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Old furniture inside an antique shop in Tuscany, Italy.

Lisa-Blue/E+

For years, Tommy Smythe longed to own a Persian rug. The ideal size for his space was 12 feet by 14 feet, but he knew a well-made carpet that size was out of his budget. He could have compromised with a knockoff, but that’s not Smythe’s style (“getting ‘the look for less’ is by its own definition less,” he says), so Smythe began studying the rugs he admired in order to make an informed purchase down the road.

One day, his patience paid off. “I was out walking my dog and I saw what looked like a very good Persian rug on the sidewalk with some garbage,” he says. “Because I’d gained some minor expertise about regions, dye quality and knots per square inch, I ended up with a rug that, it turned out, was worth $10,000. And it’s been with me since the 1990s.”

In an era of instant gratification, understanding quality and waiting for the right thing to come along might seem quaint. But in this mid-pandemic moment of re-evaluating what’s important in the face of mounting insecurities, quick-fix materialism seems out of step. Having the discipline to be patient and invest in something that will last a lifetime may be more sustainable, but retraining yourself to take a more measured and thoughtful approach to purchases isn’t easy.

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Fast furniture doesn’t have the same poor reputation as fast fashion, but it should

“Buy less, choose well, make it last.” Designer Vivienne Westwood’s words at the conclusion of her 2013 London Fashion Week show were considered controversial at the time, especially from someone in the business of selling new garments every three months. Seven years later, in spite of Westwood’s pleas, the global appetite for fast fashion and disposable design hasn’t diminished.

It’s actually worked itself into our shopping habits in new and strange ways. E-commerce and mobile commerce enable our round-the-clock cravings for stuff and “sleep-shopping” is on the rise. British retailer John Lewis & Partners reported last fall that 23-per-cent more purchases were made between midnight and 6 a.m. versus the previous year, with consumers clicking “buy” on everything from shoes to sofas in the middle of the night.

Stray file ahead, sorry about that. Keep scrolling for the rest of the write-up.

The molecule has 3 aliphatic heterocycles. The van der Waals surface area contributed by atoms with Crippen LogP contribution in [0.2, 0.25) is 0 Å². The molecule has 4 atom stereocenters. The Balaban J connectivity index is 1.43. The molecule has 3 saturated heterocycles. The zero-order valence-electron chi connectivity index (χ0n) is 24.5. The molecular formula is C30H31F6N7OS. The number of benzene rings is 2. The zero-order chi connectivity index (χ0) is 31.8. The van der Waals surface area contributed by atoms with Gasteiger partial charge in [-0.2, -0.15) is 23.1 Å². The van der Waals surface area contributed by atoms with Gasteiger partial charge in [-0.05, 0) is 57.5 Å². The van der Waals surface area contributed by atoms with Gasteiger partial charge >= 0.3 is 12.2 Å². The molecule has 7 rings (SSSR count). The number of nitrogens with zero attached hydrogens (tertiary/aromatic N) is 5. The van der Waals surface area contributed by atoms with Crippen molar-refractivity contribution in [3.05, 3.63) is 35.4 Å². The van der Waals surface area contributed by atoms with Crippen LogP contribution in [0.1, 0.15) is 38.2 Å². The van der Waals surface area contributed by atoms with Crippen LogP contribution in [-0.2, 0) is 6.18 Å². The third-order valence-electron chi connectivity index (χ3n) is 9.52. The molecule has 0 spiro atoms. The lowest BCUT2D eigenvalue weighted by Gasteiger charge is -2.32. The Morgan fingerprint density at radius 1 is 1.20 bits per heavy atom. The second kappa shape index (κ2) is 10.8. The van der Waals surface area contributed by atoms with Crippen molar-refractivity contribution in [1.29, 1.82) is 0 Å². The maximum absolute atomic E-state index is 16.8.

This kind of void shopping is the practice of buying to satisfy an immediate need, whether practical or emotional, with an “it’ll do for now” mentality. Whether it’s a chair to fill out your living room’s new seating configuration or a spring coat to match the jeans you bought last week, these purchases follow the trajectory of any hasty relationship: We’re committed for the short term but hoping something better comes along.

“For consumers, there’s brain circuitry forming all the time,” says Dr. Ying Zhu, an assistant professor of marketing at the University of British Columbia who studies digital marketing and consumer behaviour. “So when you click and get the product in a week, or use Amazon Prime and get it even sooner, that instant gratification creates a difficult loop to break.”

It’s an impulse made even more tempting in the midst of COVID-19 isolation. “In the academic community, we define it as ‘compensatory consumption,’” Zhu says. “If people perceive themselves as having a deficit, either in their situation or status, they turn to consumption to compensate themselves.”

Toronto-based designer Tommy Smythe.

Handout

According to Smythe, who founded the Toronto interior design firm Tom, it’s time we practice patience and favour well-crafted pieces over trendy placeholders. “We should be celebrating things that are made with skill and attention to detail,” he says. “If you invest in a chair and it serves you the way it should – the legs don’t wobble, the arc of the back is comfortable – why would you ever replace it? Instead, you’ll pass it down. Good design is about playing the long game and thinking beyond your own use of an object.”

So how do you flip the switch on your own shopping habits? “Ask yourself of any purchase, ‘Do I need this? Do I love it? What does it do for me?’” Smythe says. “Value is both a monetary and emotional concept. It’s about meaning, and when you understand what things mean, it helps you make wise decisions.” Smythe says we should think of the things we live with in the same way we think of the people we live with. “Do they have integrity?” he says. “Do they nurture and enhance my life?”

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On the financial side, it comes down to simple math: “I have friends who say they don’t have disposable income for good furniture, but they’ll spend $15 at Starbucks every morning,” Zhu says. Instant gratification can impact our ability to achieve long-term goals. “What the world is going through now is a wake-up call not to rely on materialism,” she says.

As maker culture and artisan-focused markets rise in popularity, more brands are approaching design with long-term ownership in mind. For its first beauty collection this spring, French luxury house Hermès made a splash with chic, tri-coloured white, black and brushed gold lipstick tubes. Designed by creative director Pierre Hardy, the containers are plastic-free, meant to be refilled, and envisioned as objets to be displayed on a vanity table rather than lost forever at the bottom of a handbag.

Smythe says the Hermès initiative reminds him of his own collection of antique ebony cosmetic containers that date back to the late 1800s. “When consumables are so beautiful that they become the collectibles of the future, it speaks to a very modern idea of reuse and recycle,” he says. “And that’s where the real, lasting satisfaction lies.”

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